The Rathosians...well, given what they were presented with--a duplicitous, cowardly Federation that would rather watch them die for science than render assistance, versus the Cardassians who were willing to take a moral stand and fight to save them--they made the right decision and the Federation deserves all the egg in its face that it can possibly get.
That's why Rathosians don't want to have anything to do with the Federation.
Nerys Ghemor wrote: View Post
And YAY for Yassel and Aladar!!! I'm so glad Aladar got to be in the Damar Guard--and now he and Yassel are dating. I was also surprised by Yassel's father...given her "disability" I actually expected him to be even more harsh on her than he might be on any of his other children. But he surprised me, in a good way.
If her father cared about her "disability" that much, I don't think he would want her to join the military, and not any of his other children.
Nerys Ghemor wrote: View Post
As for what's happened to Jarol...I have mixed feelings on that. I had hoped that Jarol would come to regret her past without there being some sort of mitigating factor in the way. But, I can say that the research I did on traumatic brain injuries did show that personality changes could result (and also that coma and subdural hematoma, both of which she experienced, point to a serious injury).
I did the same research when reading about brain injury, coma, how long being in a coma is "safe" (there's still a change that a patient wakes up and goes on with his or her life) and possible results of such a trauma.

And I suspected that you wouldn't like it
Nerys Ghemor wrote: View Post
But it may mean that Jarol paid for all that she did and all that she had become.
I don't think so. Her change of thinking and feeling makes it actually worse for her, because she still carries her guilt and now that guilt is much heavier than it would be if there was no shift in her personality. Everything is stripped of "reasons" and naked facts are left--facts that she doesn't deny, doesn't try to justify and doesn't feel like they should be justified in any way.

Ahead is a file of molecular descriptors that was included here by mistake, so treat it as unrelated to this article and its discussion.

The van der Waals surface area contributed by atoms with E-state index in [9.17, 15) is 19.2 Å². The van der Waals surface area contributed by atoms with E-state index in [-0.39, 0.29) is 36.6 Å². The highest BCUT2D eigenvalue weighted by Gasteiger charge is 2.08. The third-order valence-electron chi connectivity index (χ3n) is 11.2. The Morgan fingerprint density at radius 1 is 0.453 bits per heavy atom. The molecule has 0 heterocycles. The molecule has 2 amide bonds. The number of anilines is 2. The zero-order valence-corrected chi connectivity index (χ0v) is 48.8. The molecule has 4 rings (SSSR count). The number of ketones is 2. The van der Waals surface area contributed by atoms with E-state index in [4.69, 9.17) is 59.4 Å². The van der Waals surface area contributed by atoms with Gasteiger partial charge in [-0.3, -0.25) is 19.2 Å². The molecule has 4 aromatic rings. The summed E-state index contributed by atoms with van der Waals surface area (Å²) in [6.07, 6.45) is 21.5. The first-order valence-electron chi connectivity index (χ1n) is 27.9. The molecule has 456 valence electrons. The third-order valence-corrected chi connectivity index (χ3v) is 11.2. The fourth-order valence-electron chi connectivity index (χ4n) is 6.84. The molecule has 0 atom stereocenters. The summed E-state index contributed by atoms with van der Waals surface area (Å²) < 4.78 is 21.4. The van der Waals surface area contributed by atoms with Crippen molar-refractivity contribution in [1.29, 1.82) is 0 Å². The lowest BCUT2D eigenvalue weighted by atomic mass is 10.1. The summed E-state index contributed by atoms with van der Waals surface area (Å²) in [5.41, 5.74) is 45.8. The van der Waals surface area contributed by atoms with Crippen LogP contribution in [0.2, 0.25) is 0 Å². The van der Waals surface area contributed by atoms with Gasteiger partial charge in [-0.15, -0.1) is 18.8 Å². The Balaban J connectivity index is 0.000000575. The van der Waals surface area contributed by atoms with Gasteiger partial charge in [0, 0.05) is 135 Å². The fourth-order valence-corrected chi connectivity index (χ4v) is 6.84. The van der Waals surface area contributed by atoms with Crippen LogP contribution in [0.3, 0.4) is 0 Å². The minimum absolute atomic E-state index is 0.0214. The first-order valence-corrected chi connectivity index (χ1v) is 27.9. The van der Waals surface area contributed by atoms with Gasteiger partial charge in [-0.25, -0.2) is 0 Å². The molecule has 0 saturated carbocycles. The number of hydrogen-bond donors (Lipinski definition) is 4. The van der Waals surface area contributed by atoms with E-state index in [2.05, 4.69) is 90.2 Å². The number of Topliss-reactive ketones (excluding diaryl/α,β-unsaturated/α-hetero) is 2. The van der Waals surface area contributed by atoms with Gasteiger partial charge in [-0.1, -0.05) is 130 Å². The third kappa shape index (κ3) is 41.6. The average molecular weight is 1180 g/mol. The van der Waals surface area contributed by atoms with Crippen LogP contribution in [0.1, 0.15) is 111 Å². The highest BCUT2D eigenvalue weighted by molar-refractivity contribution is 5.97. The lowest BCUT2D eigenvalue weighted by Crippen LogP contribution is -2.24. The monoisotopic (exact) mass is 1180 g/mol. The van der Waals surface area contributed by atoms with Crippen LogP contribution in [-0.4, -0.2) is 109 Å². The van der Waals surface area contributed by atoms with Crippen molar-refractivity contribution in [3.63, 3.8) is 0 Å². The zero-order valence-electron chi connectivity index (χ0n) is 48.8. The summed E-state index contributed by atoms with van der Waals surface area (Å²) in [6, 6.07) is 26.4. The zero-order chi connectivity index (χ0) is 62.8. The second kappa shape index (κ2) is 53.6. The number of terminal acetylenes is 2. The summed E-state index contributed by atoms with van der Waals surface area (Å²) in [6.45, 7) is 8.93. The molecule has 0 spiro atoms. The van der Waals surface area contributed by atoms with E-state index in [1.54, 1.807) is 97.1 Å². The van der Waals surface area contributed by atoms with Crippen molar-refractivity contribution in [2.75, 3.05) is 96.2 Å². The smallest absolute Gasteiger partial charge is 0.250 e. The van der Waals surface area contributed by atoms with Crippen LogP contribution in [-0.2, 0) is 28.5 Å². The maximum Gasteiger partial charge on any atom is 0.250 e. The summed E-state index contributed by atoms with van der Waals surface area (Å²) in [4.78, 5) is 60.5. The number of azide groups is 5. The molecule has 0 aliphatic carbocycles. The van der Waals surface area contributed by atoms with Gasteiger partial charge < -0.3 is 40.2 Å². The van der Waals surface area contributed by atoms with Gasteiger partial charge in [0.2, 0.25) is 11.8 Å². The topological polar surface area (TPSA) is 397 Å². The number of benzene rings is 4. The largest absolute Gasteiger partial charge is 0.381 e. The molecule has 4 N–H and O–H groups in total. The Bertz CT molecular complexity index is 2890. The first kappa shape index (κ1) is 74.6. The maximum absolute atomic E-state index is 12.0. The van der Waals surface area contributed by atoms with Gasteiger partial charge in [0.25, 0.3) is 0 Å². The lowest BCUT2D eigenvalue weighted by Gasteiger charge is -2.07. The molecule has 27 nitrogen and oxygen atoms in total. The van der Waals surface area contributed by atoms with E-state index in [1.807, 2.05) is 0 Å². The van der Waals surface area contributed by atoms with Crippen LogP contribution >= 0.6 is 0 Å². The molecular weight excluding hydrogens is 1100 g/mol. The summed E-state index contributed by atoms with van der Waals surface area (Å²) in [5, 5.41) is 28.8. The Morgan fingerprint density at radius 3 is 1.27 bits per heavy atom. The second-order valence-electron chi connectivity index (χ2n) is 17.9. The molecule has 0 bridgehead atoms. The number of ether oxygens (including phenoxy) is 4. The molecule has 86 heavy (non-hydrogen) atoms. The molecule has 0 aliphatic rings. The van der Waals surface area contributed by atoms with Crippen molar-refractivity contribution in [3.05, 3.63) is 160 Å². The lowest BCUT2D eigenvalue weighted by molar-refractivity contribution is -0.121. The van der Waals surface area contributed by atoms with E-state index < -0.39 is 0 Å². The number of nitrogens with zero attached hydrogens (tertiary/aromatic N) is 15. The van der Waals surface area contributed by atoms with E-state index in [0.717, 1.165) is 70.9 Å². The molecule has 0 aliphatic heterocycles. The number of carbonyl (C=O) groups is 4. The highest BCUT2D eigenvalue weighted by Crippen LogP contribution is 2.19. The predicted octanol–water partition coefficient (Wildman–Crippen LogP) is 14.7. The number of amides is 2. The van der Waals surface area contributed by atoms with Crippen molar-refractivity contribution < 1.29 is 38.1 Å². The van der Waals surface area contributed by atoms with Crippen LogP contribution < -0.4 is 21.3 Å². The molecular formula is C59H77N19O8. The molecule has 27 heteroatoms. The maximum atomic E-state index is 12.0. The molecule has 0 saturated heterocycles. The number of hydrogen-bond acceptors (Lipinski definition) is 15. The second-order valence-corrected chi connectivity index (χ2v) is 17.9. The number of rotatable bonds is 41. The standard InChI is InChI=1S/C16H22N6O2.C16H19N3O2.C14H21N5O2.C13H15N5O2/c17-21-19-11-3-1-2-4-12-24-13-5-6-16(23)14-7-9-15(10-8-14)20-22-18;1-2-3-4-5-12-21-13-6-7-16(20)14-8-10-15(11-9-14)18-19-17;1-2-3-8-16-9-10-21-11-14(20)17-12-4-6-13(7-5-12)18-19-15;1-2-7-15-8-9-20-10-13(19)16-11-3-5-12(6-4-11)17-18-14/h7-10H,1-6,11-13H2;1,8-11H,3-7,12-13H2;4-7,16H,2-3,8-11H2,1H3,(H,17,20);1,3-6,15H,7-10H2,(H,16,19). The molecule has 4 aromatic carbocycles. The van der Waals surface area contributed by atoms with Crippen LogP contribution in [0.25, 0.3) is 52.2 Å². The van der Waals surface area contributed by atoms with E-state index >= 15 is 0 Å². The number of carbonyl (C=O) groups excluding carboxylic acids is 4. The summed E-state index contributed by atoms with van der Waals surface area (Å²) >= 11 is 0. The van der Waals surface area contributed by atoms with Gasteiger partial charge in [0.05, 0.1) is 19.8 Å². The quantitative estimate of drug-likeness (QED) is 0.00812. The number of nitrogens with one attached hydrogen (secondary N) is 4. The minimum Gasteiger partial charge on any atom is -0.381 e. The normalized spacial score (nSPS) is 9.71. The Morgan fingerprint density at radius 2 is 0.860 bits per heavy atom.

In the end she cannot come to terms with all that and she will never rest.
Nerys Ghemor wrote: View Post
There's just one thing I question, though. How does this test, and this theory, account for the choices people make in life? Her baseline is Jarol as she was right before the injury. Not Atira Darok, the teenager, before she made her decision to join the military. How can she assess, without that, whether what's happened is a wholly unnatural thing, and not a "wiping of the slate" back to what she should have been, without all of the corruption she took into herself?
Err, how can someone tell what Jarol should be, if her life was different (except me, that is )? How could anyone know that?

The test doesn't tell what one could be or should be. I imagine this is some kind of visual/auditory test that records brain reactions and facial expressions, and any other visual reactions to images and sounds. Those could be any photos/sounds of the world and abstract shapes/colours and abstract sounds (no doubt prepared with a particular thing in mine by specialists, not just "some messy stain on a cardboard" or a random noise).

So it would be about how one sees and reacts to particular stimuli.

The final result of the test after the near-death experience is dramatically different than the last test Jarol was subjected to. Such changes would not happen, if a patient "changed his/her mind," or his/her views would change, as some parts of the test don't test conscious thinking, eg. it's not a choice how you react to suffering. Even if you turn a blind eye to it, you would feel guilt about it somewhere deep inside (IF you have empathic abilities).